Multicultural Counseling Social Justice and Advocacy Reaction Paper

  • Length: 3 pages
  • Sources: 1
  • Subject: Counseling
  • Type: Reaction Paper
  • Paper: #55131277

Excerpt from Reaction Paper :

Counseling for Multiculturalism and Social Justice

One interesting theme which emerges in the book Counseling for Multiculturalism and Social Justice: Integration, Theory, and Application is the idea that the multicultural and social justice perspectives counselors may adopt are not necessarily synonymous. Although multiculturalism may stress the need to take into consideration a counseling subject's unique needs, including the fact that the client comes from a more collectivist culture, the social justice perspective emphasizes the need for change and dynamism in society and ensuring fairness for the client in frequently unfair situations. The social justice may challenges some of the client's deeply-held social assumptions and force the client out of his or her comfort zone. The counselor must weigh the need to be sensitive and not impose a particular worldview on the client with an accurate view of the client's situation.

It is true that multiculturalism and the social justice perspective do share some common traits, such as the notion that the ahistorical and individualist perspective of many counseling perspectives must be questioned (Ratts & Pederson, 2014, p.6). Both also stress the fact that "counseling is not a process in which counselors act as experts imparting knowledge to passive and unware clients" but rather are approaches which stress the need for the counselor to learn from the client as a student of humanity (Ratts & Pederson, 2014, p.12). A good counselor will understand the different worldviews of the counselor and the client and not assume that the two are the same, or view the client as inferior because the client seeks help.

Thus multiculturalist and social justice perspectives may be distinct, but they are often complementary. For example, a counselor may need to discuss the rejection of a client by the client's family because of his sexuality. A social justice perspective emphasizes the need for the client to recognize the homophobia exhibited by his family and connecting it to larger social problems. A multicultural perspective emphasizes simply understanding how the client may experience anxiety at defying the cultural norms with which he has been brought up. A counselor does not necessarily have to reject one perspective versus another but at least be aware of when to use one versus the other. Finally, the counselor should always strive to see the client as an individual, without a predetermined plan to approach the problem. The client dictates the approach, not the counselor, and the client in his or her particular environment must be seen holistically.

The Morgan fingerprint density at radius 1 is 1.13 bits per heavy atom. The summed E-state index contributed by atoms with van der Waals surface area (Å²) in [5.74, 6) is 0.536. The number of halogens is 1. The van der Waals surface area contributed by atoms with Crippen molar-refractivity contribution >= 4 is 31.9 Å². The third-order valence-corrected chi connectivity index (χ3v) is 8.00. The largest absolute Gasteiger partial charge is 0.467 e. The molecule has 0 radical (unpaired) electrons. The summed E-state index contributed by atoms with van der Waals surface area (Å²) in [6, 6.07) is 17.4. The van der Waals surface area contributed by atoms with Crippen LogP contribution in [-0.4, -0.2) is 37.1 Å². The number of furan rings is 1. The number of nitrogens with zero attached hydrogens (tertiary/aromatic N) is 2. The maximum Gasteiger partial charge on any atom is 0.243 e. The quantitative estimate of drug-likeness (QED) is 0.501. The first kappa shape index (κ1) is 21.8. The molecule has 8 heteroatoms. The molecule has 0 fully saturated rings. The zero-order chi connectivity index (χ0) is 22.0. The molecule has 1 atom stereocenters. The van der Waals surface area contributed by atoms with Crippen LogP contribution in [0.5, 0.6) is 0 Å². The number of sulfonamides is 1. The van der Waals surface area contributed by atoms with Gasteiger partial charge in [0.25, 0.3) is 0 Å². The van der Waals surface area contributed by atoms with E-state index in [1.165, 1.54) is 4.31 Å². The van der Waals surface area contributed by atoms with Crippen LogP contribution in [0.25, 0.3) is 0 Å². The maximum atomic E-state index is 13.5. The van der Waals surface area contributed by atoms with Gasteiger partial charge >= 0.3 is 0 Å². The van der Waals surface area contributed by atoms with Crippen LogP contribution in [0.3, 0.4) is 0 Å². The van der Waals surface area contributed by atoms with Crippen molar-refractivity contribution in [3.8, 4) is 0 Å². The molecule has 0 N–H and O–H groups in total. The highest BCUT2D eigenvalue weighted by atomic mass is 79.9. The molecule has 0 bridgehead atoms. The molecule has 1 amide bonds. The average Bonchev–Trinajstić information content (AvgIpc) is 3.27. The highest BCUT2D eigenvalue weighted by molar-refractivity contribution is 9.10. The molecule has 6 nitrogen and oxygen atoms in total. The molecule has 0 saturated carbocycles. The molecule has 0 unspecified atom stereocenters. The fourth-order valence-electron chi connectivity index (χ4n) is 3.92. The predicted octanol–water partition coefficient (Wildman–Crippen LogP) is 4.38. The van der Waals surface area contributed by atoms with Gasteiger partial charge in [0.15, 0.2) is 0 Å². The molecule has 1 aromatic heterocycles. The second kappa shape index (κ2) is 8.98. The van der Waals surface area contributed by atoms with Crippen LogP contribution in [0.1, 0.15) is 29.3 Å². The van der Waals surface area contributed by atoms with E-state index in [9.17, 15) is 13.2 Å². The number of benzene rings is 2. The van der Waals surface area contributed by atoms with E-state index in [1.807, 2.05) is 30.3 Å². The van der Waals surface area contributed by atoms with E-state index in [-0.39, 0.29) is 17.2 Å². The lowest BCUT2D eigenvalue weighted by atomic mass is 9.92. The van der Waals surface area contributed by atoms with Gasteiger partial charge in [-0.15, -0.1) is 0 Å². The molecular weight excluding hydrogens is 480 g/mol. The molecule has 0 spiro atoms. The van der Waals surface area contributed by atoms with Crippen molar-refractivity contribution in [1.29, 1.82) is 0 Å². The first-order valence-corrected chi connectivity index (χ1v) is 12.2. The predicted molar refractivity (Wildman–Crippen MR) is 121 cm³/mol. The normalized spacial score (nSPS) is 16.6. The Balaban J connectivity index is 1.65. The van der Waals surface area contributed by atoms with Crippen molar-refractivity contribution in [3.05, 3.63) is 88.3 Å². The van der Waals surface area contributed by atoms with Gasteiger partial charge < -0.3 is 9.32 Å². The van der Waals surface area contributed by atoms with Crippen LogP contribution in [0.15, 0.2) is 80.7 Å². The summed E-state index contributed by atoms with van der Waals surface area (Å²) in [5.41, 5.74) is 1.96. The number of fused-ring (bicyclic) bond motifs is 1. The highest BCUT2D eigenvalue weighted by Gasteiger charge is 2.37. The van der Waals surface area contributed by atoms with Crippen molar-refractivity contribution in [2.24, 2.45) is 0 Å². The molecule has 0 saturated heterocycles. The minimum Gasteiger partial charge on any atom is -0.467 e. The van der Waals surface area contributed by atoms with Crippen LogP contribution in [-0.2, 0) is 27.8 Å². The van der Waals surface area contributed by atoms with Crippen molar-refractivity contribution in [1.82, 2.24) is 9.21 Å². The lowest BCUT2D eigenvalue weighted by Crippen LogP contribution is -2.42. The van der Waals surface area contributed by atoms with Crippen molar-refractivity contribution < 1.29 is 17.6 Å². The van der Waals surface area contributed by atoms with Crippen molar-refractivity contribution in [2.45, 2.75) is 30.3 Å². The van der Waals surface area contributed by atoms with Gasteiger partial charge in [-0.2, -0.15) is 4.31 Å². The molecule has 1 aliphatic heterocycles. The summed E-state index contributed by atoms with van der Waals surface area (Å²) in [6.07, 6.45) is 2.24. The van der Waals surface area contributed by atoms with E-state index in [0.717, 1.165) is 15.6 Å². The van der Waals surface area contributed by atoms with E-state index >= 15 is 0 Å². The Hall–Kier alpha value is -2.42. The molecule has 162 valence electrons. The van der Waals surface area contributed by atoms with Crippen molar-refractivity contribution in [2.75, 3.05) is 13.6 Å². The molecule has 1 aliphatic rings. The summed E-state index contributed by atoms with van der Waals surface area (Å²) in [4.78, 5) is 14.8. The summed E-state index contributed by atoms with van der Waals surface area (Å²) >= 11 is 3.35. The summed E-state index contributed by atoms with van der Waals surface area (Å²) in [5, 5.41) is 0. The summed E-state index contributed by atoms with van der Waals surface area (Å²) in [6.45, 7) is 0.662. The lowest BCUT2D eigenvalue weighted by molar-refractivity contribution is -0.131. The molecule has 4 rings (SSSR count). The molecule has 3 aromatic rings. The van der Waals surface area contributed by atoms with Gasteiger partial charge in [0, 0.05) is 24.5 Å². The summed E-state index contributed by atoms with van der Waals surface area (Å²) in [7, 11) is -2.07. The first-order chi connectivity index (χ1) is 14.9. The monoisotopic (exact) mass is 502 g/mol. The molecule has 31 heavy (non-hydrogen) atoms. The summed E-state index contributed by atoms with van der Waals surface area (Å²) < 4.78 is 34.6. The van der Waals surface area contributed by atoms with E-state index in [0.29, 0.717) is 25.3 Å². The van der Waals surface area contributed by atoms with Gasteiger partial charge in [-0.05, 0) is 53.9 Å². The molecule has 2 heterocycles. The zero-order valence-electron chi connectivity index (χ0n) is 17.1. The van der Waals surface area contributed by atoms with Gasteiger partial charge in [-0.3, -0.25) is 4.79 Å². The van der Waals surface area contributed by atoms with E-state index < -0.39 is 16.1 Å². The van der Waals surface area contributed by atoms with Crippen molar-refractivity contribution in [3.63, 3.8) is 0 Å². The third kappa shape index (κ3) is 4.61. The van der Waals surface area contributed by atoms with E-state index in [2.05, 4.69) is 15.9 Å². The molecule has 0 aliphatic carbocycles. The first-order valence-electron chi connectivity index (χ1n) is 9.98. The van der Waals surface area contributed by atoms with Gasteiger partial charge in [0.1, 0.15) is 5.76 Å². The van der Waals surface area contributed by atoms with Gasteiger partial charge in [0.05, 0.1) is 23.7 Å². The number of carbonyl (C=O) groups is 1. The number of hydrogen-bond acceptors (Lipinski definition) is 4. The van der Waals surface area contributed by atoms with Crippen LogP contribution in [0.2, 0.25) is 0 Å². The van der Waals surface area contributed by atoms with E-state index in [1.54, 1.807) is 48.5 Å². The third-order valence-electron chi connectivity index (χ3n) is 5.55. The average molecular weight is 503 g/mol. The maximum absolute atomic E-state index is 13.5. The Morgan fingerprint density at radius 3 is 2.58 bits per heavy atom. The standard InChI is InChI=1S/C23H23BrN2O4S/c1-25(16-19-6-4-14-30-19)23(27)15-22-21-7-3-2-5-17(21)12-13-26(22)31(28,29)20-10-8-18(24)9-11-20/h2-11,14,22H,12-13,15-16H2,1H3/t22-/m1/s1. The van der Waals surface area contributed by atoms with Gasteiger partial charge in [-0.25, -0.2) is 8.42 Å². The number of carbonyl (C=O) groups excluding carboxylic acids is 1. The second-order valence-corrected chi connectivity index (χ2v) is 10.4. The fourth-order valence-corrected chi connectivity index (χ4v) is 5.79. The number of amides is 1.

The emphasis on what has been called the "fifth force" or the social justice aspect of counseling underlines the fact that without addressing the client's needs in a social context, there often can be no meaningful change (Ratts & Pederson, 2014, p.28). The client may appreciate the individual kindness bestowed by the social worker but that will not be enough to engage in fundamental changes…

Sources Used in Document:


Ratts, M. & Pederson, P. (2014). Counseling for multiculturalism and social justice: Integration, theory, and application. Alexandria, VA: American Counseling Association.

Cite This Reaction Paper:

"Multicultural Counseling Social Justice And Advocacy" (2017, June 14) Retrieved July 2, 2020, from

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"Multicultural Counseling Social Justice And Advocacy", 14 June 2017, Accessed.2 July. 2020,